I grew up in both the Catholic and Orthodox churches with their highly ornate and pictorial windows, but I always liked this style of church windows as well, featuring the glass itself as well as the arrangement of the pieces. It’s especially fitting for a tiny chapel which would be overwhelmed by a figurative window. This simply let in colored light, and along with two other windows provided just this little bit of color in the dimness.
Often the patterns for these windows were entirely abstract, but just like looking at clouds, I always saw something in them. In this one I see a person praying. Now that’s not so outlandish.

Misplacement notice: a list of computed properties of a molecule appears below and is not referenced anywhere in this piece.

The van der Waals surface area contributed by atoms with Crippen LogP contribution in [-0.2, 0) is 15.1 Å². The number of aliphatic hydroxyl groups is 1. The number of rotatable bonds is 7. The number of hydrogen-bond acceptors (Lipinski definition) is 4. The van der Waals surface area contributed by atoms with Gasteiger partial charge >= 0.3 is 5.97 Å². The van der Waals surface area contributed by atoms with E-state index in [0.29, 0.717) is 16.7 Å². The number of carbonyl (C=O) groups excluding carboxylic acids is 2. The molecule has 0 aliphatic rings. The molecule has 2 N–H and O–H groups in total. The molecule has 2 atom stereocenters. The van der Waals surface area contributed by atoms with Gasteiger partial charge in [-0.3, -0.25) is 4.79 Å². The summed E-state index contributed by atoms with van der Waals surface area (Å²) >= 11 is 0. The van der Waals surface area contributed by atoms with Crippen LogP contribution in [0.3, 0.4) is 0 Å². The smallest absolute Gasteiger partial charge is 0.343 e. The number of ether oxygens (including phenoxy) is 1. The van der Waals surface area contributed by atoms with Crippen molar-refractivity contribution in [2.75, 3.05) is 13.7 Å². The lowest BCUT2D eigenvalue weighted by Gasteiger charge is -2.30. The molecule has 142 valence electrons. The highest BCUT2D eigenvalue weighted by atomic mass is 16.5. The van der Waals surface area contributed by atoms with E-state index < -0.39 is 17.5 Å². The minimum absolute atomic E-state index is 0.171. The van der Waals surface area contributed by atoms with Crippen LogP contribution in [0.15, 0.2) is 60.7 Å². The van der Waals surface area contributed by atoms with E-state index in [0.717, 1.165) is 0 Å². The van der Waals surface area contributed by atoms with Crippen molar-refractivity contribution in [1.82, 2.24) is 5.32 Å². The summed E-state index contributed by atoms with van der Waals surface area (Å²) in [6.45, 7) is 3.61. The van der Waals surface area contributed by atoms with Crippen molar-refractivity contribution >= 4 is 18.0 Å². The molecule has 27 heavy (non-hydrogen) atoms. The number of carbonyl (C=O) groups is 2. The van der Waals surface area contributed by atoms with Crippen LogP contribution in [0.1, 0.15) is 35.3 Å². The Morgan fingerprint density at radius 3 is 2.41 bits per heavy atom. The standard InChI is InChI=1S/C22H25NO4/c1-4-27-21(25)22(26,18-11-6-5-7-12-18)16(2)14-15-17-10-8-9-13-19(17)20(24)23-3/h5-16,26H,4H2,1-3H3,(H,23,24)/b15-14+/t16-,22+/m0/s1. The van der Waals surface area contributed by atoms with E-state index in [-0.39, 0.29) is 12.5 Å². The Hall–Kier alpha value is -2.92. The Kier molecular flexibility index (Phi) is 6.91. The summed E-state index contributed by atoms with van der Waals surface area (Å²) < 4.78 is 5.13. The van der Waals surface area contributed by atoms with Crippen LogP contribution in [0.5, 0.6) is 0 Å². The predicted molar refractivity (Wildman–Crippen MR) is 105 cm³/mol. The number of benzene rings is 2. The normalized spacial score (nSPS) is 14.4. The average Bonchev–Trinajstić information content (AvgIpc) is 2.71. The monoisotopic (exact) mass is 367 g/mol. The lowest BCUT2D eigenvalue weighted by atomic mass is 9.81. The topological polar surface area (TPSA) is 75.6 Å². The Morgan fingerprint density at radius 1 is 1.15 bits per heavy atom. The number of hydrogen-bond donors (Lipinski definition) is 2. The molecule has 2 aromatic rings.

The sunlight shone not only through the windows of this tiny historic church, but through the church itself, silhouetting the profile of someone waiting for the service to begin.
This is Old St. Luke’s Church in Scott Township, PA, the oldest Presbyterian church in America west of the Allegheny Mountains. Set on a bluff over Chartiers Creek, the setting sun shines through the west windows and right through the sanctuary to the east windows, very plain yet colorful and elegant stained glass in a traditional diamond shape.